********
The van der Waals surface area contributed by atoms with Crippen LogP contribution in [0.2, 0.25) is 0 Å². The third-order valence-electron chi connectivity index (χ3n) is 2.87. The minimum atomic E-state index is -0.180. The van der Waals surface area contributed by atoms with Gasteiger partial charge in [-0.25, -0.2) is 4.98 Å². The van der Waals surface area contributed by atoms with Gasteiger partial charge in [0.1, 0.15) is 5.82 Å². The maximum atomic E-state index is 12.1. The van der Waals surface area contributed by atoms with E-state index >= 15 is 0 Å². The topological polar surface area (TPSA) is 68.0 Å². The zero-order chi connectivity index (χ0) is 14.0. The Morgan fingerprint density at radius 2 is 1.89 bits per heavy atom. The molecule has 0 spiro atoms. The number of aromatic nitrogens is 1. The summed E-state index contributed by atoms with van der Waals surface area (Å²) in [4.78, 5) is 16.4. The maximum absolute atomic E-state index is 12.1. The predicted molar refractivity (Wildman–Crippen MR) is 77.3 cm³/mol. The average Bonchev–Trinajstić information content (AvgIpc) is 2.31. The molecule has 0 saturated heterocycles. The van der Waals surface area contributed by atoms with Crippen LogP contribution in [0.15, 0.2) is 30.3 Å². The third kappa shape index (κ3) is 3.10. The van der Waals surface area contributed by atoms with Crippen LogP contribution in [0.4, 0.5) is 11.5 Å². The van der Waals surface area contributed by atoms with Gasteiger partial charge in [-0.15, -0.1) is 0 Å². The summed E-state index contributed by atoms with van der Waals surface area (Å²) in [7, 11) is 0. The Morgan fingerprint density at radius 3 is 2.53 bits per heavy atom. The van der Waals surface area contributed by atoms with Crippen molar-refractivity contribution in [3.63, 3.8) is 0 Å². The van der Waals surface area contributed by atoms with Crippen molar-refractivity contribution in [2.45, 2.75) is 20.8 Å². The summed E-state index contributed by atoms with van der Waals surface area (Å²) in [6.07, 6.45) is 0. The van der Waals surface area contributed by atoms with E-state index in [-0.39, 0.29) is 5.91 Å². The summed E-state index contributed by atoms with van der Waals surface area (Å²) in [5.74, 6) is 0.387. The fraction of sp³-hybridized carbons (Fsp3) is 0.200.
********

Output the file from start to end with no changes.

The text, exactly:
The van der Waals surface area contributed by atoms with Crippen LogP contribution in [0.2, 0.25) is 0 Å². The third-order valence-electron chi connectivity index (χ3n) is 2.87. The minimum atomic E-state index is -0.180. The van der Waals surface area contributed by atoms with Gasteiger partial charge in [-0.25, -0.2) is 4.98 Å². The van der Waals surface area contributed by atoms with Gasteiger partial charge in [0.1, 0.15) is 5.82 Å². The maximum atomic E-state index is 12.1. The van der Waals surface area contributed by atoms with E-state index >= 15 is 0 Å². The topological polar surface area (TPSA) is 68.0 Å². The zero-order chi connectivity index (χ0) is 14.0. The Morgan fingerprint density at radius 2 is 1.89 bits per heavy atom. The molecule has 0 spiro atoms. The number of aromatic nitrogens is 1. The summed E-state index contributed by atoms with van der Waals surface area (Å²) in [4.78, 5) is 16.4. The maximum absolute atomic E-state index is 12.1. The predicted molar refractivity (Wildman–Crippen MR) is 77.3 cm³/mol. The average Bonchev–Trinajstić information content (AvgIpc) is 2.31. The molecule has 0 saturated heterocycles. The van der Waals surface area contributed by atoms with Crippen LogP contribution in [0.15, 0.2) is 30.3 Å². The third kappa shape index (κ3) is 3.10. The van der Waals surface area contributed by atoms with Crippen LogP contribution in [0.4, 0.5) is 11.5 Å². The van der Waals surface area contributed by atoms with Gasteiger partial charge in [-0.15, -0.1) is 0 Å². The summed E-state index contributed by atoms with van der Waals surface area (Å²) in [7, 11) is 0. The Morgan fingerprint density at radius 3 is 2.53 bits per heavy atom. The van der Waals surface area contributed by atoms with Crippen molar-refractivity contribution in [3.63, 3.8) is 0 Å². The van der Waals surface area contributed by atoms with Crippen molar-refractivity contribution in [2.45, 2.75) is 20.8 Å². The summed E-state index contributed by atoms with van der Waals surface area (Å²) in [6.07, 6.45) is 0. The van der Waals surface area contributed by atoms with E-state index in [-0.39, 0.29) is 5.91 Å². The summed E-state index contributed by atoms with van der Waals surface area (Å²) in [5.74, 6) is 0.387. The fraction of sp³-hybridized carbons (Fsp3) is 0.200.